Integrated hydrodynamic and socio-economic damage modelling for assessment of flood risk in large-scale basin : The case study of Lower Chao Phraya River Basin in Thailand

University essay from Stockholms universitet/Institutionen för naturgeografi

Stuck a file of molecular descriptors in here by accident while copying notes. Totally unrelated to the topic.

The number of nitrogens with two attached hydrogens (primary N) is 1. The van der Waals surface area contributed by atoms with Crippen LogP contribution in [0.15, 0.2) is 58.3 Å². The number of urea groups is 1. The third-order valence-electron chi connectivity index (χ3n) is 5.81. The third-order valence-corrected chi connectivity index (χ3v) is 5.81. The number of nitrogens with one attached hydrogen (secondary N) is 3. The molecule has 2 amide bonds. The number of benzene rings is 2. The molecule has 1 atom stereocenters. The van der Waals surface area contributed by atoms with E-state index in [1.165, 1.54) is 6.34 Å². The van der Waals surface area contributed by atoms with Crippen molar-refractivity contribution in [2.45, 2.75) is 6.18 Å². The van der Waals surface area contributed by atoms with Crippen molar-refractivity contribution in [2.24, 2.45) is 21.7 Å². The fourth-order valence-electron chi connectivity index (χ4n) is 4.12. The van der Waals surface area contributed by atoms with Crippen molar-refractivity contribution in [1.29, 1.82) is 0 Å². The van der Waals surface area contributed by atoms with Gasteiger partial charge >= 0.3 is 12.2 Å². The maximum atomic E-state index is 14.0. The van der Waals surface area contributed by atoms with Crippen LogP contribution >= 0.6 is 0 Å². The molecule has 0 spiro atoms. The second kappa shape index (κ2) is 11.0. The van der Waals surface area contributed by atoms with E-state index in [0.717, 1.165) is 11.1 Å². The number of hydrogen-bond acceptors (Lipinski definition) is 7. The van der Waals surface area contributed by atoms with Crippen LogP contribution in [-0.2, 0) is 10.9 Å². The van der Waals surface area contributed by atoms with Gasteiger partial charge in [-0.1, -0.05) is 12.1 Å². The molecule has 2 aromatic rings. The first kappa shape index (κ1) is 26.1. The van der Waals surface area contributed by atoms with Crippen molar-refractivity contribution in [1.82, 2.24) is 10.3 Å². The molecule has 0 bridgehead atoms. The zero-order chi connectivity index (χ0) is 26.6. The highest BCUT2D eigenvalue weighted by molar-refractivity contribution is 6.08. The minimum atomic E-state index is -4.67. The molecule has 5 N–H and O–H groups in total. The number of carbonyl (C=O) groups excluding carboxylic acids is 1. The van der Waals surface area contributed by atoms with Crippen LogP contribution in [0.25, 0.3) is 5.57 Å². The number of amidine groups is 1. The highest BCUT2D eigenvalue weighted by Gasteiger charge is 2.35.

Abstract: Thailand has been often affected by severe flood events over the past century. The 2011’s Thailand Flood Catastrophe was the costliest in country’s history, and it was ranked to be the second most damaging natural hazard in the world in terms of economic losses. The Chao Phraya River Basin was noted to be the most vulnerable area prone to flooding in Thailand. The dynamics of flood risk in the river basin have changed drastically over the past fifty years. In particular, flood exposure increased due to rapid urbanization and population growth. Since 2012, integrated flood risk management has been addressed to be the major framework of water-related disasters with the goal of losses and damage reductions. However, there is currently little research in Thailand on how to quantify flood risks and mitigate flood inundation damage on the relation between the occurrence of flood events and their consequential socio-economic implications. In this study, a tradition method in flood risk assessment is implemented by integrating 2D hydrodynamic modelling and the assessment of socio-economic impact of floods into the Chao Phraya River Basin. More specifically, the fully 2D version of the LISFLOOD-FP model code was used to model flood inundation processes. The output of the model was then used to map inundation depth and assess the levels of physical/environmental risk associated to flood hazards on multiple receptors/elements at risk. The European Flood Directive and the KULTURisk methodology were applied to quantify flood risks in monetary terms for residential, industrial, and agricultural sectors. The 2011 flood event was used for model calibration, while a hypothetical flood event with a return period of 100 years was simulated to identify the potential flood losses. Depth-damage functions comprising of JRC-ASIA, the Flemish, and JICA models were used to estimate potential damage for residential and industrial structures. The results showed that LISFLOOD-FP could satisfactorily reproduce the flood inundation extent obtained from satellite imagery in 2011. The model performance (Critical Success Index or F1) was of 56%, with a Bias of 112%. The latter meant the total inundated area was 12% larger than flood extent’s observation. Moreover, the model could simulate flood levels with overall Root Mean Square Error (RMSE) and Mean Absolute Error (MAE) of 2.03 m a.s.l. and 1.78 m a.s.l., respectively. For the estimation of flood damage and losses, the Flemish model showed the strongest agreement with the reported flood damage in the residential sector, while JICA-ASIA model underestimated flood damage for industrial sector by just 1%. The KULTURisk methodology also well-estimated crop losses in the 2011 event which an overestimation about 21% from the reported value. Apart from that, fully 2D numerical method could not perfectly represent 1-in-100 year flood inundation due to non-consideration of important features such as the precise river channel topography, hydraulic infrastructures, and flood protection schemes in the river basin. Lack of such features results in an overestimation of flood damage and losses for 1-in-100 year flood comparing to the national flood hazard map and damage assessment which are simulated and estimated by JICA’s study. Such features can be better handled by using a coupled 1D/2D numerical method in order to simulate flood inundation extent more realistically and estimate flood losses. This could help the Thai government to better prepare a budget for flood risk prevention. In addition, even if the Flemish model indicates a good representation of relative flood damage to housing structures, the government should establish depth-damage curves specific for Thailand.

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